One of Doctor Lahiri's patients is a man of 44 who was constantly in and out of hospital with heart failure following a heart attack when he was just 36 years old. Since the heart muscle was thought to be dead, he was put on a waiting list for a heart transplant.

Further investigation using myocardial perfusion showed that what was previously thought to be dead tissue was hibernating muscle. After bypass surgery, the patient was able to return to work within six months.

"My condition has improved considerably," he says. "My shortness of breath is almost gone, I take a minimal number of tablets and I'm able to do a full day's work without any problem, whereas I could hardly dress myself before."

In the UK, however, only 15 per cent of patients who could benefit from myocardial perfusion actually receive it. This is because many British cardiologists continue to rely on simple exercise tests to determine the extent of damage to the heart and its circulation. This test measures the electrical activity of the heart during exercise with an electrocardiogram (ECG) monitor. Its results are not always accurate and if used alone it can lead to unnecessary or inappropriate treatment.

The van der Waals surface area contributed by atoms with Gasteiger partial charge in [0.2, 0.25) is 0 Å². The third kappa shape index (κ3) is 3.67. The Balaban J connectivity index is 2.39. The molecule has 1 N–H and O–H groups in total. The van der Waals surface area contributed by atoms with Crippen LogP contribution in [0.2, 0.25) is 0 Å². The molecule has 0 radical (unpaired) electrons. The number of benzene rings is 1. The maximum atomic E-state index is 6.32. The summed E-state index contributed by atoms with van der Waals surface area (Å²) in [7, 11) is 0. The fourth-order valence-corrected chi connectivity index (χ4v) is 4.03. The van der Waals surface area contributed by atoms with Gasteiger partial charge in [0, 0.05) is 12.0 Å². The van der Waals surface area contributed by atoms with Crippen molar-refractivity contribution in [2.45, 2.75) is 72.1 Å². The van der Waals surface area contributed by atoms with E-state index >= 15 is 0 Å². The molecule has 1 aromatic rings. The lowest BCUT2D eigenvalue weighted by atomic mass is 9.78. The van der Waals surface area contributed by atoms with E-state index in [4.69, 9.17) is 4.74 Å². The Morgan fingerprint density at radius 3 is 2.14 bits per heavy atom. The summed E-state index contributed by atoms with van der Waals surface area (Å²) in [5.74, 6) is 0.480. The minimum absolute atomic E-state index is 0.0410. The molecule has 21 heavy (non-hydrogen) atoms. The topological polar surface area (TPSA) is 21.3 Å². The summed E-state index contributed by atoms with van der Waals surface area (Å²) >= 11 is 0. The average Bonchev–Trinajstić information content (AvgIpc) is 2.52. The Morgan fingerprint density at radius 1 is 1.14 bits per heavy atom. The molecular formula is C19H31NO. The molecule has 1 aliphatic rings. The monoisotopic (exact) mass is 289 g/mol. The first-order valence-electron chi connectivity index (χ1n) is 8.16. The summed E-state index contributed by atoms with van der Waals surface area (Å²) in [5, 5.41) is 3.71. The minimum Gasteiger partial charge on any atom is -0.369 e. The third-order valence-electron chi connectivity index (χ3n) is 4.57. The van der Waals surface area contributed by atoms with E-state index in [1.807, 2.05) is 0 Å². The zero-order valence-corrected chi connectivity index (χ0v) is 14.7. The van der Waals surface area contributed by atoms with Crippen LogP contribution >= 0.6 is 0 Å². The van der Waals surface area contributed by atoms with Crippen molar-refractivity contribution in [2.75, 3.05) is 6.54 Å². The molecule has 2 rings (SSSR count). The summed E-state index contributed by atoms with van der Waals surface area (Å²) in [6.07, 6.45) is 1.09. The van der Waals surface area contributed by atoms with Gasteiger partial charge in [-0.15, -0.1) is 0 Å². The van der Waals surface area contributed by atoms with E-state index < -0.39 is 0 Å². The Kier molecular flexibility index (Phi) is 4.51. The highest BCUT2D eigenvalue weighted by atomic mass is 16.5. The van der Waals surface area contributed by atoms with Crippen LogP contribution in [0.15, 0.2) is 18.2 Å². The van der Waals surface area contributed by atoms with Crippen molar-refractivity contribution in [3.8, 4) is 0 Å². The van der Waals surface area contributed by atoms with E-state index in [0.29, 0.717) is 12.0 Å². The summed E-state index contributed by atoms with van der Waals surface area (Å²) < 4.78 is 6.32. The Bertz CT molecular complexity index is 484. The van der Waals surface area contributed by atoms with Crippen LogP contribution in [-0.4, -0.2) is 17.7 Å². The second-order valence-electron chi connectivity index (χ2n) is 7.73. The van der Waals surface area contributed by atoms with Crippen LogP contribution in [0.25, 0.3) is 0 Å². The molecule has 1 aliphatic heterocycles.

Cardiologists in the rest of Europe, Japan and the United States have been quicker to exploit the advances in imaging techniques. Many of the leading medical centres in the US - such as Johns Hopkins, Massachusetts General and the medical schools at Virginia and Yale - have stopped using exercise tests unless they are performed in combination with myocardial perfusion.

So why do British doctors seem reluctant to take myocardial perfusion on board? Dr Duncan Dymond, former secretary of the British Cardiac Society and a consultant cardiologist at St Bartholomew's hospital in London, says: "It's easy to pop a patient on a treadmill because you only need a technician and basic resuscitation equipment; it's cheap and easy. But with myocardial perfusion you need a gamma camera, radioisotopes, an experienced nuclear technologist, and you need to follow protection guidelines very carefully."

Although cheap, the chief disadvantage of exercise testing, which is widely acknowledged within cardiology, is the one-in-five ratio of inaccurate results. ECG readings often incorrectly suggest patients have healthy hearts when in fact they have serious problems and vice-versa. Younger patients and women have a particularly high rate of false negative results.

A poor performance on the exercise test is usually followed by an X-ray of the heart, an angiogram, to provide more detailed information about the location of the abnormality. But conversely, those patients given a clean bill of health by the exercise test will receive no such follow- up, and for them this could be fatal. Equally, healthy patients have to be unnecessarily subjected to an invasive angiogram.